The Minister also listed a number of planned efforts to reduce Bermuda’s carbon footprint and improve the sustainability of the Island.

Solar, wave and wind technology could all be used as Government tries to make the most of the Island’s natural resources, said Mr Bean.

But he added: “Even as progress is made toward meeting the ambitious targets outlined in the White Paper, it is inevitable that fuel poverty, or the inability to afford the cost of electricity to adequately provide for the basics, will continue to affect an increasing proportion of Bermuda’s population as fossil fuel prices continue the march upwards.

“Many existing businesses will also face an increasingly challenging environment and may no longer be economically viable in a world of increasingly expensive oil.

“Policies outlined in our White Paper encourage residents to begin making the changes necessary for their long-term economic survival.”

He said Government will introduce a legal framework providing “greater clarity surrounding the relationship between the incumbent electric utility and independent power producers” to address questions surrounding access to the electrical grid.

“The planning of new electrical generation capacity, which has historically been performed solely by the electric utility will also be subjected to new legislation and will be assured of a more inclusive process involving the entire energy industry,” said Mr Bean.

“Inclusion of renewable energy technologies in the generation mix will be necessary, but must be considered carefully in order not to cause any grid instabilities or otherwise compromise the high standard of service that Bermuda has come to expect.”

The White Paper, released in July, is a nine-year plan outlining key energy policies to substantially reduce fossil fuel dependency, maintain energy security and reduce greenhouse-gas emissions below ten metric tons equivalent per capita by 2020.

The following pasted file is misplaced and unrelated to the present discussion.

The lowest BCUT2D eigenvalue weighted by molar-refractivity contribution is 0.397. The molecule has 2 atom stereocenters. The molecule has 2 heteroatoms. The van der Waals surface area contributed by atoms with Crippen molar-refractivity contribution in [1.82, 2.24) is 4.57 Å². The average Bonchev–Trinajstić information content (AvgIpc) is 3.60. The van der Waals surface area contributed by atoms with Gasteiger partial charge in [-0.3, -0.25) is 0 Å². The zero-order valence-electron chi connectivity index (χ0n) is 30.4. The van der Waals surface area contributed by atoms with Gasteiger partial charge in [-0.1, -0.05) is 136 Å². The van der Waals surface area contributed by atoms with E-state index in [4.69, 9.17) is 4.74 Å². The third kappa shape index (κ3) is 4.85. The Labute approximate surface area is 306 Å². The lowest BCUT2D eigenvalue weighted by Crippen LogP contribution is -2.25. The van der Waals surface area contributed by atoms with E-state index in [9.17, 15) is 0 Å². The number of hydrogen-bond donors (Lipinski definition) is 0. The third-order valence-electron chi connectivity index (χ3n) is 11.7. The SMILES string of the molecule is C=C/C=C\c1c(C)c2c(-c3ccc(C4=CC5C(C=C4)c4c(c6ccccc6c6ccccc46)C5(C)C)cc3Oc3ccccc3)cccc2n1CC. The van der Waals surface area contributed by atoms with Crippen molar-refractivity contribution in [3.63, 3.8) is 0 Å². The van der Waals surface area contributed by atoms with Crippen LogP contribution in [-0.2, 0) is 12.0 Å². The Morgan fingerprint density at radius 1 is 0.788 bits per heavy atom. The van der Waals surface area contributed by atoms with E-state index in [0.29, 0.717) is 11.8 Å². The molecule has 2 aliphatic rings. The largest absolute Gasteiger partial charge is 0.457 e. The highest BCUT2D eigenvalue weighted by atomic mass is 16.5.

Noting a lack of awareness of energy matters on the Island, Mr Bean said last night: “Most importantly, the Department of Energy is introducing the concept that developing energy conservation, energy efficiency, renewable energy technologies, energy alternatives and the impact of climate change are some of the most serious priorities of modern times.

“Bermuda’s energy supplies have historically been relatively secure. However, there has always been and will continue to be ongoing risks to short-term energy security.

“For example, nearly all of Bermuda’s electricity is supplied by a single, privately owned company and Bermuda is over 98 percent dependent on imported fuels for its total energy requirements.

“Approximately 60 percent of imported fuel is used by the electric utility and the remaining forty percent is used mainly for transportation.

“This is clearly an unsustainable trend for tiny Bermuda, and our dependence on foreign oil makes us vulnerable to a world market, over which we have no control.”

Mr Bean said Bermuda’s 2,300 motor vehicles per square mile is one of the highest densities in the world, while electric rates and transportation fuels are relatively expensive compared with many jurisdictions.

Government is aiming for 30 percent of Bermuda’s energy to come from renewable resources by 2020, said Mr Bean.

Original article

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